CHOTEAU (AP) — U.S. Rep. Denny Rehberg held a listening session concerning proposed legislation that aims to preserve existing uses such as grazing on land along the Rocky Mountain Front while also adding other land to the Bob Marshall and Scapegoat wilderness areas.
The Great Falls Tribune reports that Rehberg, a Republican, told participants at the session on Saturday that he suspects support for the Rocky Mountain Front Heritage Act may not be as widespread as backer's claim.
"This is your chance to tell me what you think about the bill," Rehberg told those who gathered at the Choteau High School auditorium.
Proponents say the act is a compromise among varied groups aimed at keeping development and road access on the front at its current levels. Opponents say more wilderness designations could hinder access, mineral exploration and ranching operations.
About 60 people spoke during the meeting, both for and against the plan cobbled together by wilderness advocates, farmers, ranchers and others living in the region.
"What attracted me to this was the collaborative effort," said Derek Brown, the lone Republican county commissioner in Lewis & Clark County.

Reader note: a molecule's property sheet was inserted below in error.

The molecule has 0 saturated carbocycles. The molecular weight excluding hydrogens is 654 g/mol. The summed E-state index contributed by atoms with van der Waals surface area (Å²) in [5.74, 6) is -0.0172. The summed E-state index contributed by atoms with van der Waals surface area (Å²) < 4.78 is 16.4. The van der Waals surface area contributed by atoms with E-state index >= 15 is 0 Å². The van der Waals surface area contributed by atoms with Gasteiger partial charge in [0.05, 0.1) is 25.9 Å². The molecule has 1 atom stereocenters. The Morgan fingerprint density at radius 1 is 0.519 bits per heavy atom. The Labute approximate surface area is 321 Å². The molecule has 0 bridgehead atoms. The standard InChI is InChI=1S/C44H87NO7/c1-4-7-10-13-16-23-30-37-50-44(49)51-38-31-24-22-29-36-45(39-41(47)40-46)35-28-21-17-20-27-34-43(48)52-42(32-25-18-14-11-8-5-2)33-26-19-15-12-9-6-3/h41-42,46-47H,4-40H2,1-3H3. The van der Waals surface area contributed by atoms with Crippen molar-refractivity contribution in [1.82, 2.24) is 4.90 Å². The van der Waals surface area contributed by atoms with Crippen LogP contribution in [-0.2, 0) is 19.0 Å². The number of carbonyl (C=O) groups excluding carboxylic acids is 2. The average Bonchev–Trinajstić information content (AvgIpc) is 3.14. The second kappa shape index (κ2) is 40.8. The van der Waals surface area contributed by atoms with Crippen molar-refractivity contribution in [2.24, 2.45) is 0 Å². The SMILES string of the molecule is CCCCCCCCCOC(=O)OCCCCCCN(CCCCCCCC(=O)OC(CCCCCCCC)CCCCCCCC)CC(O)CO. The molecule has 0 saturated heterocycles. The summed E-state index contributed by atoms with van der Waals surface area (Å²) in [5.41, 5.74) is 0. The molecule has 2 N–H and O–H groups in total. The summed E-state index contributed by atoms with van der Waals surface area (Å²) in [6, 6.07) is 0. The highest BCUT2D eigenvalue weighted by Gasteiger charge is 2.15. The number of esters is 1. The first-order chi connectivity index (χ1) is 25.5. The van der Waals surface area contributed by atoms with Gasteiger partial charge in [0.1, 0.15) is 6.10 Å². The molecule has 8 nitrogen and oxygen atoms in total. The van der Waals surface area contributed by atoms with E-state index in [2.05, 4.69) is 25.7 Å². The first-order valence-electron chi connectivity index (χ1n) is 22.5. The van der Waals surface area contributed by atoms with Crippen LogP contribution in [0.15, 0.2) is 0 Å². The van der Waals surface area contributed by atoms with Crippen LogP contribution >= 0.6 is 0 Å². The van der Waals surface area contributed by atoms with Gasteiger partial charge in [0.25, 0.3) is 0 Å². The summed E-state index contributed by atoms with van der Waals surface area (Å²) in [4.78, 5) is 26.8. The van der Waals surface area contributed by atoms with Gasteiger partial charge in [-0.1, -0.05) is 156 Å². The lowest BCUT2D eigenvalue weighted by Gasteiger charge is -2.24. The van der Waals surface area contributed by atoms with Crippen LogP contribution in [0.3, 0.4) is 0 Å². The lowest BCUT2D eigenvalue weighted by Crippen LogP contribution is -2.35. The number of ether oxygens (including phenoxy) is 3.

He said he supports the bill because he liked the work put in by the Coalition to Protect the Rocky Mountain Front to find compromise on the measure.
The act would add 67,000 acres of wilderness to the Bob Marshall Wilderness Complex. It would designate more than 200,000 acres as a conservation management area that would limit road building.
Supporters said the aim is to essentially freeze use at current levels, while assuring grazing leases, motorized access and other activities can continue as they do now.
Pondera County Commissioner Cynthia Johnson said she doubted the plan would result in better noxious weed control.
"Yeah sure, we'd all love more federal money for weed control," she said.
Information from: Great Falls Tribune, http://www.greatfallstribune.com